PART II: Interview with Tommy White
(for the Part I interview with Hilary Harnischfeger, click here.)
Husband and wife Tommy White and Hilary Harnischfeger are currently featured at Front Gallery (brainchild of artist Sharon Engelstein and her artist husband Aaron Parazette). While at first their work appears quite divergent due to their respective media (Harnischfeger: ceramic constructions, White: oil paintings), Front Gallery highlights the artists’ shared sense of process, a heavily-worked aesthetic, and an embrace of the sensual.
Houston-raised Harnischfeger earned a BFA from the University of Houston, 2001, and an MFA from Columbia University, 2003, and in 2007 was awarded the Marie Walsh Sharpe Foundation Space program award. Exhibited nationally and internationally, she is represented by Rachel Uffner Gallery in New York.
White received his BFA from the Hartford Art School, 1992, and his MFA from the Massachusetts College of Art, 1996. A recipient of a Guggenheim Fellowship, a New York Foundation for the Arts Fellowship, and the Robert Rauschenberg Foundation Award, he is represented by Harris Lieberman Gallery in New York.
Harnischfeger and White live in Brooklyn and Granville, Ohio, where they teach at Denison University. On the occasion of the Front Gallery exhibition, they sat down with Elliott Zooey Martin to discuss their work.
Elliot Zooey Martin : You identify yourself as a painter, primarily. Can you talk about the relationship between these drawings and your paintings?
TW: I feel like the drawings always influence the paintings — though most of the time I am only able to see it years later. These drawing are like things you would find in a sketchbook. There are torn up drawings and photographs of my paintings collaged into these drawings, in that way I guess the paintings influence the drawing here.
I did a bunch of photo-based drawings years ago. I took pictures of my sculpture and then I cropped the photograph with sign enamel. Subsequently I’ve taken pictures of my paintings in process and then cut them up and used them in the drawings.
EZM: But the photographs are always referencing your own work?
Tommy White: Yes. It’s always photos of my own work. This wall includes a drawing with a photograph of a sculpture and a drawing with a photograph of a painting. When I get into the studio and I’m not ready to work on a huge painting or sculpture, I’ll start cutting up old drawings or these photos and make a small piece.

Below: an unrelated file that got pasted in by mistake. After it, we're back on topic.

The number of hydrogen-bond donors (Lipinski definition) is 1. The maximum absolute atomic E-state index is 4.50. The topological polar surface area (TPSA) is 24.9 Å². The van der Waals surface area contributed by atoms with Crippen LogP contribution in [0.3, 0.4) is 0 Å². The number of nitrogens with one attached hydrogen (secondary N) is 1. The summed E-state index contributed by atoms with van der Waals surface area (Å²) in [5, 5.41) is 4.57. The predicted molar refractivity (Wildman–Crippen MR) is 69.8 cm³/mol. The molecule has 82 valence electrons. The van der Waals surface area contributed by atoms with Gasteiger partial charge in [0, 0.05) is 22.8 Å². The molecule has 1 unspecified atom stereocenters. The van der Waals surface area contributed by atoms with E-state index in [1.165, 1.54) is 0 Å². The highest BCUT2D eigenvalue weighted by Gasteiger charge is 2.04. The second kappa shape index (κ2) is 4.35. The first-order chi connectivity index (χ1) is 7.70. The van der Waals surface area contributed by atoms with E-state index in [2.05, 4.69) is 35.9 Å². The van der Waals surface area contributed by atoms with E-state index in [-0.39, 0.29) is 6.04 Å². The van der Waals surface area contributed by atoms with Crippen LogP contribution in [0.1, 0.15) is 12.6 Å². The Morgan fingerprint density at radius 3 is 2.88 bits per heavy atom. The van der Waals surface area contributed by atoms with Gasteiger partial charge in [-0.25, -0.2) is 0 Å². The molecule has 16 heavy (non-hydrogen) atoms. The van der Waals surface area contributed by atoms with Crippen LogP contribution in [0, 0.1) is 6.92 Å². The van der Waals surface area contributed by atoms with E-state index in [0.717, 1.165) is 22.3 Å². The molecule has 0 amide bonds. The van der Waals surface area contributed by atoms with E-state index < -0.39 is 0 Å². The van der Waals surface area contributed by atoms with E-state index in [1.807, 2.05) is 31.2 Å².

EZM: So it’s sort of like the writers block exercise freewriting?
TW: Yes—just to be working, making sure I’m working. There’s a lot of opportunity to procrastinate when you’re alone all day in the studio. When I find myself sitting in the chair looking at the marks on the wall and not doing anything, I tend to go back to smaller drawings.
EZM: Do any of these sheets relate to specific paintings?
TW: That one, it’s a skull vomiting, I have a painting that started with a similar image. A lot of the imagery is like a made up vocabulary that gets used in all the work so there are a lot of similarities in that sense.
EZM: Painter’s drawings are often classified as working drawings—drawings for a painting, or where a specific idea is thought out—or as autonomous drawings in and of themselves, finished works of art. These seem to be neither.
TW: They are finished, they may be a bit raw or even ugly, but I seem them as finished works. I stopped working on each of them, stopped being curious about what else they could become, so for me that’s finished – the same way the paintings get finished.
But my expectations are, I guess different in the drawings then the paintings. Drawings afford a freedom that I can’t or am not yet interested in finding in my paintings. It’s easier to stop. There’s less pressure. In a way, my expectations are lower. I don’t worry as much — though I still worry.